I see this sub-section is mostly user's requesting assistance so I hope this is okay.
(Use this forum to discuss, ask questions, and give answers for the operating systems developed, marketed, and sold by Apple Inc.)
I am a long-time windows user, In fact I can't recall ever using anything else apart from fiddling around with a Macbook Pro at an Apple store.
I've recently had both my Windows 8 and 8.1 system's infected and have found myself looking into Mac's and Apple's Sandbox app.
Being very unfamiliar with Apple products and OS's I was wondering if anybody could give me a run down on how difficult they found the switch and getting used to the new system, I am particularly interested in personal opinions/experiences with the Sandbox app and/or installing and using multiple OS's on a partitioned drive.
- Was the switch easy? For example: Finding an everyday program you need to use like Notepad or Task Manager.
Yes and no.
How easy it is to switch will depend on the individual. In general, the Mac OS and Windows are very similar for a lot of things. As the saying goes, "the devil is in the details". While in a general sense, many basic operations are very similar, there are differences on how some things work. And those differences can drive some people crazy.
So, in the end, it is not an easy question to answer as different people will have different experiences with it.
Now, as to finding programs, again that will depend. For "normal", main-stream applications, there should be no problem as most main stream applications have both Mac OS and Windows version. For example, Microsoft Office, Photoshop, etc. For most other "productivity" applications that don't have both Windows and Mac versions, there is usually a Mac equivalent that you can find.
The difficultly gets into dealing with very purpose specific/specialized programs. Sometimes there will not be a Mac equivalent. For example, in the "real world", I am a structural engineer. All my structural engineering programs are all Windows only. There used to be some Mac structural programs, but they are mostly gone. As a result, I have to run Windows for the structural programs.
- How did you find the Sandbox App in terms of simplicity, operation, security and malfunctions.
The sandbox function is something that you don't see or really deal with unless you are a developer who wants to sell their programs on the Mac App Store. In other words, as a users, it is just something that "works".
About the only way you will notice it is that Mac App Store apps that are sandboxed have some limitations. For example, you will not find "true" disk utilities in the Mac App Store as sandboxing limits the functionality of such apps. As a result, you still need to get those applications that same way as in the past…i.e. through a third party.
- Did you install multiple OS's onto your Mac?
- Did you find it difficult or problematic to switch between them?
- How was the install process?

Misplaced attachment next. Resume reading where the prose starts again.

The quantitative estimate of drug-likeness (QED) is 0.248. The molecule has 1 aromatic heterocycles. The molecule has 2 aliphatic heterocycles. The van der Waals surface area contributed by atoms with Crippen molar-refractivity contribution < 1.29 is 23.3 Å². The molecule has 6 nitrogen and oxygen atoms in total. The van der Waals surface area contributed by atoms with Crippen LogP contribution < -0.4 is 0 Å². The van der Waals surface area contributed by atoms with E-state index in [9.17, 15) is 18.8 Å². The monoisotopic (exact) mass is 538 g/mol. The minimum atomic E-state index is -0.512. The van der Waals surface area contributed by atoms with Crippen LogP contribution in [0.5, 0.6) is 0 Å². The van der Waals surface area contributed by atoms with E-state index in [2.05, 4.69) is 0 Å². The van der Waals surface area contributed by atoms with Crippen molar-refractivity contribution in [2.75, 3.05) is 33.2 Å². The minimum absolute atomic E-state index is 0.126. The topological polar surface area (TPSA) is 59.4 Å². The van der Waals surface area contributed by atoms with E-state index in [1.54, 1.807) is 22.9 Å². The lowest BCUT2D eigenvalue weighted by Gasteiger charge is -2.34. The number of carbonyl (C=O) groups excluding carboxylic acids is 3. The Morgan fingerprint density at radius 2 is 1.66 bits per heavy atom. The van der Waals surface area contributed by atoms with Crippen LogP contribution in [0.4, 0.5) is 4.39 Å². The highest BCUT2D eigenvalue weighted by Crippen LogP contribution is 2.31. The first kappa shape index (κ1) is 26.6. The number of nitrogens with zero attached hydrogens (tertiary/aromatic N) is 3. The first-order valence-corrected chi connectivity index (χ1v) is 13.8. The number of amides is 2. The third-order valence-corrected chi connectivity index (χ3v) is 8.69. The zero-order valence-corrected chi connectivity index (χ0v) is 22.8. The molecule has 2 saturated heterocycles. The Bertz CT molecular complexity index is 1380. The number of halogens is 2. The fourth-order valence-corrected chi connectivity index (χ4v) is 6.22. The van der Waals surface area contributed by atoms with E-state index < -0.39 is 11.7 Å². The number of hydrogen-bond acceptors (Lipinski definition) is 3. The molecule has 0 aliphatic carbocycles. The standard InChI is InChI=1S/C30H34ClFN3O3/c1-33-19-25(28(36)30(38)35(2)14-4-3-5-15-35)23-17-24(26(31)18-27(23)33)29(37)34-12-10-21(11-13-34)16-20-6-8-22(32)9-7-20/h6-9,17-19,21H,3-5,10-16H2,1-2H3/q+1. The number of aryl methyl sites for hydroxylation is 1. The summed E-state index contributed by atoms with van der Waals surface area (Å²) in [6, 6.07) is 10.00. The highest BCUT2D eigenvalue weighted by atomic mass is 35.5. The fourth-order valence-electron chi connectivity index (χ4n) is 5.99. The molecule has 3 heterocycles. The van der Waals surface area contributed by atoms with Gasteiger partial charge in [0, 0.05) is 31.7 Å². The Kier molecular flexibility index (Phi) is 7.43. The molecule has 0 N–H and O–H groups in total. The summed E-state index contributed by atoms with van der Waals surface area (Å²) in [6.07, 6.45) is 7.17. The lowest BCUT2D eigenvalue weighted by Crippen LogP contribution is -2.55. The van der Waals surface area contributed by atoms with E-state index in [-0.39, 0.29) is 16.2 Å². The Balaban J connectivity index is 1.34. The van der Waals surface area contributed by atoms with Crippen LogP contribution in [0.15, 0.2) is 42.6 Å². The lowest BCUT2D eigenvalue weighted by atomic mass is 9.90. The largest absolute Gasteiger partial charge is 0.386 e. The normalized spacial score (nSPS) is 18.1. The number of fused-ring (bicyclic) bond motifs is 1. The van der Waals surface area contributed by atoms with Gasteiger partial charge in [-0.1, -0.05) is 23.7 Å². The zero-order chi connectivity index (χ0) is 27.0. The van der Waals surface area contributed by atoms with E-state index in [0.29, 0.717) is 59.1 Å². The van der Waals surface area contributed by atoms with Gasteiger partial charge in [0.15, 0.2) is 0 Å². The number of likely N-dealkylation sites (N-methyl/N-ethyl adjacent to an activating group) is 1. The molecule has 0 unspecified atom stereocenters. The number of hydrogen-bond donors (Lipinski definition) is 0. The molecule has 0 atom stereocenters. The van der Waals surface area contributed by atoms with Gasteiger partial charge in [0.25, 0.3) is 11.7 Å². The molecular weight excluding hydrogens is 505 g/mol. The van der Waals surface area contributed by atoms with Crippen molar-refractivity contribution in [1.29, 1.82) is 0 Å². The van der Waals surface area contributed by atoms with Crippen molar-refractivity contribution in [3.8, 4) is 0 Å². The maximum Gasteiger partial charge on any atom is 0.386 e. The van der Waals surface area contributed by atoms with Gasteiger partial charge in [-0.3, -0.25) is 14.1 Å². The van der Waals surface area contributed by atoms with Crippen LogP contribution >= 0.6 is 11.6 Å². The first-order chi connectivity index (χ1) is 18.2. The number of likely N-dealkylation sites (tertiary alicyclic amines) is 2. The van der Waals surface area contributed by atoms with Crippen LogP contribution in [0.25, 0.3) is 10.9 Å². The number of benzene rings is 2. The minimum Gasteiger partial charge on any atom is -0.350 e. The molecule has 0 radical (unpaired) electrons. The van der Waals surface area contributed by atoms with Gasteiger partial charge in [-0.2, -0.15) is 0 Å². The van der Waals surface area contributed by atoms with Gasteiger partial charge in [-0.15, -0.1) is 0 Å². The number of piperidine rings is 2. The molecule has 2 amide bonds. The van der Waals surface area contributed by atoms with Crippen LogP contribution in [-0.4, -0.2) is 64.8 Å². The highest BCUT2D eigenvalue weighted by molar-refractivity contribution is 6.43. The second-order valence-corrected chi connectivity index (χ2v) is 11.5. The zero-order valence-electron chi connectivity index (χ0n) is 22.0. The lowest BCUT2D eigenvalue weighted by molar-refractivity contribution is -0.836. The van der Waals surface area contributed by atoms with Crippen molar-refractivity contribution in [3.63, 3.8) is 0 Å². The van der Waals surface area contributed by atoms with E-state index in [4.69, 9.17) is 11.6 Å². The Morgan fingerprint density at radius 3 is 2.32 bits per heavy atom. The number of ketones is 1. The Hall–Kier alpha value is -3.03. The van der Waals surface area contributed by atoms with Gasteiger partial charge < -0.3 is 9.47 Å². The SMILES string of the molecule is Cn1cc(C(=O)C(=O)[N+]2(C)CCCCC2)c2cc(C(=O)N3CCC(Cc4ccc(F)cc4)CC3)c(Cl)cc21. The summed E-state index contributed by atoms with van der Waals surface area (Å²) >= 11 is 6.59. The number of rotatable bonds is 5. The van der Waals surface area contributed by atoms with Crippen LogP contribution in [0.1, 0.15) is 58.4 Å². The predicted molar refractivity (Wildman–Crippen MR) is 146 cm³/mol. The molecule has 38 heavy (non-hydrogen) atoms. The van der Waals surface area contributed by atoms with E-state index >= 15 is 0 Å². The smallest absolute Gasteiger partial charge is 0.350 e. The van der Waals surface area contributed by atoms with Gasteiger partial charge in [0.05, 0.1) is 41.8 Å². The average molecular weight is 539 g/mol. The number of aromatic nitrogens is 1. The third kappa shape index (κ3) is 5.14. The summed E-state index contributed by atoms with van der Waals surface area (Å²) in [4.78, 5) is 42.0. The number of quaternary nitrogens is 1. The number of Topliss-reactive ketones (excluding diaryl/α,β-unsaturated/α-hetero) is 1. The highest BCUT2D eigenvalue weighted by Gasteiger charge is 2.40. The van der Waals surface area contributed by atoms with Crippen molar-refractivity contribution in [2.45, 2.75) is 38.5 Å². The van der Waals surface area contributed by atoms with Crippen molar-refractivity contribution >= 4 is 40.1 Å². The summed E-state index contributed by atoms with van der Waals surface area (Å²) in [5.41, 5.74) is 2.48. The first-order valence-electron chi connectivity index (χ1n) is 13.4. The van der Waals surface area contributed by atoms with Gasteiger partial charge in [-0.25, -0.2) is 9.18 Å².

- Are they difficult to maintain when it comes to security?
- What kind of effect (if any) did it have on the proficiency of your system?
Yes, I have Windows running on my Macs for the reason stated above…i.e. to run my structural engineering software.
It is not difficult for me to switch between the two both practically (i.e. the actual process of switching) as well as dealing with how both do things a little different. In my case, I use Parallels to run Windows in a Virtual Machine. So, this means that Windows is just a "window" in the Mac OS. The other option is to use Boot Camp, which then requires you to reboot the machine to get to the other OS.
In general, the install process for Windows on Mac using either a VM program (such as Parallels) or Boot Camp is not that hard. Boot Camp is likely a bit more work, but it is still pretty easy.
Windows is still Windows when it comes to security. Whether you run it in a VM or in Boot Camp, you will still need to practice the same security precautions as if Windows was running on some Windows computer. In other words, you still need anti-virus/malware programs, be careful what you click on, etc. Generally, speaking, however, Windows malware will NOT transfer from the Windows side of this to the Mac side. The one advantage of running Windows in a VM is that is it REALLY easy to "backup" your Windows install (i.e. you just copy the Windows VM image file to another drive) and most VM programs have the ability to do "snapshot" of Windows that you can revert to…kind of like Windows Restore, but better in many ways.
Windows will run just fine on Mac hardware. If you run it in Boot Camp, then you will lose effectively zero performance compared to similar Windows hardware. The only issue is that Apple does not always provide full driver support for all functions. For example, MacBook Pro computers have dual graphics systems…a more powerful "discrete" graphics and the more battery friendly "integrated" graphics. Apple has drivers in the Mac side to automatically switch between the two, but does not provide the same functionality on for Windows…you are stuck with the more powerful, but battery chugging "discrete" graphics.
If you run Windows in a VM, then you do lose a little bit of performance, especially on the graphics side. But, it is generally something that I don't really notice myself for the things that I do.
Thanks in advance for interest - Krux
- If you have both a Mac and a Windows PC, Which one do you prefer as your main system and why?
I do also have an actual Windows tower in addition to running Windows in VMs on my Macs.
Personally, I like Macs better, but that is likely a function of the fact that I grew up using Macs. I am equally comfortable on Windows, but just prefer the Mac OS. Of course, it helps that generally things like malware are much less of an issue on Macs than on Windows.
Edited by smax013, 14 July 2014 - 10:51 AM.